Armadillo’s are nocturnal creatures, the only ones I’ve seen have been laying dead by the side of the road . I am a crepuscular creature, preferring the twilight and dawn hours when it’s cool. I like to head out early and come home late, before the sun explodes and showers it’s violent burning radiation onto the world . It’s the singular intensity of radiation that really turns me on. I love the incredible color separation at high noon when every blade of grass, tree and golden hay bale in the field is glowing and redefined as if by HDR Photoshop effect. I come from a place where the sun rarely shines…and when it does it’s weak and apologetic.
I have developed a special appreciation for the sun after growing up in sun starved Vancouver BC Canada where people walk with their hidden heads bowed submissively and that element of their miserable existence has become an aspect of their societies wider personality. It’s not called ‘No-fun Vancouver’ for no good reason. Events are contrived and politically managed….there is no spontaneity there…people are never free to be …outside. Its the sunshine and being able to live out of doors that makes places like Texas so cool.
When we drive down the Texas highways and the clouds pop out glowing white against an intensely cerulean sky as if we’re sitting in a moving IMAX 3-D theater….it’s otherworldly. I can imagine coming to an understanding why people see the face of God more often in places where nature is such an intense experience. This weekend we visited historic Jefferson in Johnson County on the Louisiana border and Greenville…further north towards Oklahoma. The higher elevation of Johnson County produced a surprise… tall pines forests as opposed to the dry deserts of southern plains. Jefferson is where the bayou’s begin and steam boat travel was once possible from Baton Rouge on the Gulf Coast.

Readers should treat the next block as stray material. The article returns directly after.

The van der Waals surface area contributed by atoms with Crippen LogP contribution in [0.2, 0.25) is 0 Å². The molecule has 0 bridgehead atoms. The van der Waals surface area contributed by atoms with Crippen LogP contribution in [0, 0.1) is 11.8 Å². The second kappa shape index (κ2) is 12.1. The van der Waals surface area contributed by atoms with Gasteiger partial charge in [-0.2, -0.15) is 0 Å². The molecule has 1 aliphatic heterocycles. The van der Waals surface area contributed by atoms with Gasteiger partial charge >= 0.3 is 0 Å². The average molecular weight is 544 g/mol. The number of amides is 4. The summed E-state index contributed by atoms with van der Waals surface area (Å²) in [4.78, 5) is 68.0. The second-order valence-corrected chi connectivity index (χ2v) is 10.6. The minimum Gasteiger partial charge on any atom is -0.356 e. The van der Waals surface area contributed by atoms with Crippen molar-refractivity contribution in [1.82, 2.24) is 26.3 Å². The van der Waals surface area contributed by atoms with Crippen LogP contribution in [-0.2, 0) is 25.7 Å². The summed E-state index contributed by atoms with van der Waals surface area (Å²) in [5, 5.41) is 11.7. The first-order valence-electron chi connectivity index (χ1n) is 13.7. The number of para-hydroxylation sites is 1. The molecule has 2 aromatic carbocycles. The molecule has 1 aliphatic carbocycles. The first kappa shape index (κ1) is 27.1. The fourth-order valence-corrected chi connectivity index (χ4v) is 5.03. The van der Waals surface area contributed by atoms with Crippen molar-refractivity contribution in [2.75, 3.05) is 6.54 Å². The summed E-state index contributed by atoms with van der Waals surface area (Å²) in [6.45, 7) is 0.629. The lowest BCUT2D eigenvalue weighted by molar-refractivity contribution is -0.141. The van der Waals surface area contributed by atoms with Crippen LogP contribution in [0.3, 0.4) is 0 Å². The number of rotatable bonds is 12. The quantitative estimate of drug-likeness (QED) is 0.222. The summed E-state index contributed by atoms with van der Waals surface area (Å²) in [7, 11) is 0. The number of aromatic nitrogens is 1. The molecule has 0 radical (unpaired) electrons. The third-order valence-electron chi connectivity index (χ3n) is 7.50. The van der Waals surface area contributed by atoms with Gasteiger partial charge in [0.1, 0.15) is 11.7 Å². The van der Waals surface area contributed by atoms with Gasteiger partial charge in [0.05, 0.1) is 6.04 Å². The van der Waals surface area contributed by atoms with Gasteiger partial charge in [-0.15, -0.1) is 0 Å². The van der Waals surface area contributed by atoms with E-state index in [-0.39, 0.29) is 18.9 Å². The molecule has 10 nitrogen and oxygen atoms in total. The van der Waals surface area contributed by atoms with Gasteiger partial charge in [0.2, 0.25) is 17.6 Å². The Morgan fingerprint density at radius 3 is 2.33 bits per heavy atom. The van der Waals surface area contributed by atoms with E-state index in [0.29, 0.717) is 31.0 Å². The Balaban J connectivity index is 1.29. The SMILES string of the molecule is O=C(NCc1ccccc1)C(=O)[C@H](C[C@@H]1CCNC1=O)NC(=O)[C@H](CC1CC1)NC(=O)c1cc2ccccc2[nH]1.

On the way we stopped in McKinney for lunch…. a sweet and well preserved old west town north of Plano on the 75 Hwy North of Dallas. We stop as much as we can in whatever local phenomena happens along the way….this time it was the Dairy Queen in Farmersville, maybe one of the last whitest places in America. We caught the lunch crowd as the Baptist church across the road was getting out.
Strangers are obviously unusual in rural Texas, we turned the conversation down to a whisper when walking through the door. I wanted to apologize for Canada burning down the White House in the War of 1812….but a mixed couple with strange accents and glowing sun tans was as much as this crowd could handle. I learned something….I now know you can order biscuits and peppery sausage gravy at the Farmersville Dairy Queen.
Road trips through small town America have to taken in convertibles. Its true….you can drive for days and still wake up in Texas. The open roof adds intensity to the tactile experience… like taking communion with the world around you. The scenery and sounds blast by in motion and audible parallax while wind buffets and slaps your face and sunshine burns your skin raw so that you glow…and exhibit raccoon eyes in the rear view mirror… it’s exhilarating. Before settling on Camaros we drove many different vehicles. I find the Camaro Convertible to be the best road trip car I have ever driven.
Having the top down eliminates the bubble effect of an enclosed vehicle with a favorite radio station keeping you anchored in the past. The open road is life being lived…most times without conversation, you sit in awe as the planet spins by beneath you….you’re tied to a strip of fading asphalt so you don’t lift off and fly. After every road trip we return home to see ourselves in the mirror…sunshine silly and smiling like delighted children….before plunging into our pool….. knowing we’ve done something important with our lives by living for today.